- Identify poorly performing buildings; increases general awareness of energy efficiency among building occupants, which in turn can effect changes in behaviour (e.g., turning off unnecessary lights).
- Establish a baseline for measuring improvement in energy consumption and emissions for all properties;
- Identify and recommend changes to building operations or capital projects that will have the highest environmental and economic return on investment;
- Enhance and create competition through comparison with similar buildings; and
- Participate in green building certification programs and various other environmental initiatives.
By engaging in these activities, and more, the City is well-placed to lead by example through its Green Building Policies.
If you would like more information about green buildings and to learn more, here are some helpful resources:
- Manitoba Hydro Power Smart Program
The Power Smart program offered by Manitoba Hydro is a Demand-Side Management initiative aimed at helping both residential and commercial consumers improve their energy efficiency and reduce energy costs.
- MB Hydro New Buildings Program
The New Buildings Program provides technical guidance and financial incentives when designing, constructing, and operating new, energy efficient buildings in Manitoba.
- Canada Green Building Council (CaGBC) - Manitoba Chapter
The Canada Green Building Council is a not-for-profit, national organization that has been working since 2002 to advance green building and sustainable community development practices in Canada.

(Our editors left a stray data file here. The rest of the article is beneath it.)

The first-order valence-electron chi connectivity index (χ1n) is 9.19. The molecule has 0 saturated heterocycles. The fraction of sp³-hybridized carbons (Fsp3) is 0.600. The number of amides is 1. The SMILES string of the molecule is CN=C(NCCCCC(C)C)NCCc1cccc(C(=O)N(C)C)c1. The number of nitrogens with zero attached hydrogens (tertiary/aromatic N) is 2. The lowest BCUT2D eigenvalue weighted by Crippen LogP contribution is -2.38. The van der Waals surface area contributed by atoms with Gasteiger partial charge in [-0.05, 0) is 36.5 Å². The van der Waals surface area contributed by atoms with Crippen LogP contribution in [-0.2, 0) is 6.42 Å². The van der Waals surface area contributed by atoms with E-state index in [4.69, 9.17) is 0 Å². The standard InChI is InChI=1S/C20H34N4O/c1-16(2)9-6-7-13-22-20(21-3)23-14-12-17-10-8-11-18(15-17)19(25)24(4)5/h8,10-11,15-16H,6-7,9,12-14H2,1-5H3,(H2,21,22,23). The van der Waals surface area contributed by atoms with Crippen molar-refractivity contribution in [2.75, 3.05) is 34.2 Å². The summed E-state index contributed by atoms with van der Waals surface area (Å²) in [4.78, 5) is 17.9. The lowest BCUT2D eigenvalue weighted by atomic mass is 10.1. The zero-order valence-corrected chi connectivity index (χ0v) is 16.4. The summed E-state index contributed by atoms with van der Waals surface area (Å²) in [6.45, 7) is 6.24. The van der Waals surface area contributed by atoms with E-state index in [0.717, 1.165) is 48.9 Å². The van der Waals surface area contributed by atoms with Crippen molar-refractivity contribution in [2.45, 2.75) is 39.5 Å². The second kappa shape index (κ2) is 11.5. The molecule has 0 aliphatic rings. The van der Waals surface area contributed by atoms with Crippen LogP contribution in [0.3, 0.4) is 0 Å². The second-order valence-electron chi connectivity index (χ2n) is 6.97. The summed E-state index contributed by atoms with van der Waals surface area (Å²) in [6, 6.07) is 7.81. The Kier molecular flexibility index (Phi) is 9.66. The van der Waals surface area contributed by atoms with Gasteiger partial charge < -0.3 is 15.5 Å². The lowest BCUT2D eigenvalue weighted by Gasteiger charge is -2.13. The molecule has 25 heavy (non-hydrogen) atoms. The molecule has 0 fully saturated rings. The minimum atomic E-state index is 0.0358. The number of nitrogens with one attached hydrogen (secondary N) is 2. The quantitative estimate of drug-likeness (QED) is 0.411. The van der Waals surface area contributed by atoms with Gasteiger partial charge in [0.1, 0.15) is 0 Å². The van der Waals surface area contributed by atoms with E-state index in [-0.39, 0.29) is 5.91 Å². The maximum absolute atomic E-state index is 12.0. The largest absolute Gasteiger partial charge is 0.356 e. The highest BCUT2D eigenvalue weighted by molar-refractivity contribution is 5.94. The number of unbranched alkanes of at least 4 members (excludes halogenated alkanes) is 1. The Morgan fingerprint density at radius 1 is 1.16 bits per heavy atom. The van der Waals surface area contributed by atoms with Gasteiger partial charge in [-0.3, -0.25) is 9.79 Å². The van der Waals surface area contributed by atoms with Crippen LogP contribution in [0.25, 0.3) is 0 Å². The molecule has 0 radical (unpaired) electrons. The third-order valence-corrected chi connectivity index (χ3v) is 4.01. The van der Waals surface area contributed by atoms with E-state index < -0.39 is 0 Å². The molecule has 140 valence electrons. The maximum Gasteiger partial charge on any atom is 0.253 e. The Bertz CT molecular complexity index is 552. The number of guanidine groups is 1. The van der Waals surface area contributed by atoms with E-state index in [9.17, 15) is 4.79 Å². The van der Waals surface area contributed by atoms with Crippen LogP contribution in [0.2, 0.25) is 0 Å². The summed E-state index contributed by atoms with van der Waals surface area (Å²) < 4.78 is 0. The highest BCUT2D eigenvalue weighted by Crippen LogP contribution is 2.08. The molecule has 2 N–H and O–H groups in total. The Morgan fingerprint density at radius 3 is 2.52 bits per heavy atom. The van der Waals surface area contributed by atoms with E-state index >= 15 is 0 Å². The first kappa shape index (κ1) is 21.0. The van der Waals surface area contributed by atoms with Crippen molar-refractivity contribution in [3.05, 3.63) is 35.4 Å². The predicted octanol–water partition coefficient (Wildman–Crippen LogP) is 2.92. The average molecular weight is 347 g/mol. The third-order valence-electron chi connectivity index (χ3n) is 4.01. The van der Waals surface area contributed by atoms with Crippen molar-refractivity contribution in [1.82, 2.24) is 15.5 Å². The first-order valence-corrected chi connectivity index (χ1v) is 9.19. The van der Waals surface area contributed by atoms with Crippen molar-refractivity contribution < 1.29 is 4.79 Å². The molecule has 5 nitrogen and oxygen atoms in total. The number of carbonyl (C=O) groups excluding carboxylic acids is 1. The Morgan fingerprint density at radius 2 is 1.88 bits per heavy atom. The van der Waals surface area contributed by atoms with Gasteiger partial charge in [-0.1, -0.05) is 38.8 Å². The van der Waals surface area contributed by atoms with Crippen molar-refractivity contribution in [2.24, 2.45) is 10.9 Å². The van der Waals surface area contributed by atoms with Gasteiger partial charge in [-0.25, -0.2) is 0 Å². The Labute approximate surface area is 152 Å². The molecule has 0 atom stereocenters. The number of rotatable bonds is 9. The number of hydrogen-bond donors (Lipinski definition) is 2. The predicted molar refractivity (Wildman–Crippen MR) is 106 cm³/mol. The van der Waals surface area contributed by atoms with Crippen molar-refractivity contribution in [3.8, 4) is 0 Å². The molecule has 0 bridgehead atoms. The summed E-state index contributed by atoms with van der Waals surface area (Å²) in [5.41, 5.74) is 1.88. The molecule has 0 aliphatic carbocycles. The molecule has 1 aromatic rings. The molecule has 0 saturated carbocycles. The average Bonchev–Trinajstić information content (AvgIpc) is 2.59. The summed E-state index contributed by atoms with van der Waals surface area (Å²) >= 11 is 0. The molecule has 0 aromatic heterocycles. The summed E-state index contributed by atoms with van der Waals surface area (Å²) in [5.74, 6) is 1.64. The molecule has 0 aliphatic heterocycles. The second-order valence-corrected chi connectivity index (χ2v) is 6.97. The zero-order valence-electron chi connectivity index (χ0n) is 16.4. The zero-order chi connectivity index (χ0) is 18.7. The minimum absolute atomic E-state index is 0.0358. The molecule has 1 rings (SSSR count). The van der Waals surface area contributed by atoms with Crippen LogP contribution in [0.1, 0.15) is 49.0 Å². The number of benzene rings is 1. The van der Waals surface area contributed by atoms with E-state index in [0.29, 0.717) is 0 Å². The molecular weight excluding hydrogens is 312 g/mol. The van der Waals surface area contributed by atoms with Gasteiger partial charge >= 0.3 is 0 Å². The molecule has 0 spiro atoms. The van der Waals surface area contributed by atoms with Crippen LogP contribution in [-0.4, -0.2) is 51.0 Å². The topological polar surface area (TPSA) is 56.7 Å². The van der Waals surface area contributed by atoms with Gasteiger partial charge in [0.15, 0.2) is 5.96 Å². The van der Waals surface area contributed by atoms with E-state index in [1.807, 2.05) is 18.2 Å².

- Energy Star Portfolio Manager
ENERGY STAR Portfolio Manager® is an online tool developed by the Environmental Protection Agency which allows you to measure and track energy, water and waste consumption, as well as greenhouse gas emissions.
- Manitoba Green Building Program & Policy
The Manitoba Green Building Program was designed to demonstrate Manitoba's commitment to economic, environmental and social improvements by promoting the adoption of sustainable building practices and providing the leadership that overcomes the barriers affecting their wider adoption in Manitoba. Additionally, the Manitoba government introduced a Green Building Policy in April 2007 designed to ensure that new, provincially funded buildings are less costly to operate and maintain, use less energy, and produce fewer greenhouse gas and other emissions than conventional buildings.
- BOMA Best Manitoba
The Building Owners and Managers Association (BOMA) of Manitoba actively assists real estate developers and operators of commercial office space to become more expert, professional, and accomplished in their fields, as well as to create better tenant environments and more stable investments for the owners. BOMA's BEST program stands for Building Environmental Standards, and BEST-certified buildings lead the way in energy and water conservation, waste reduction, indoor air quality, and operational best practice, With nearly 50 buildings certified in our province and 1,800 across Canada.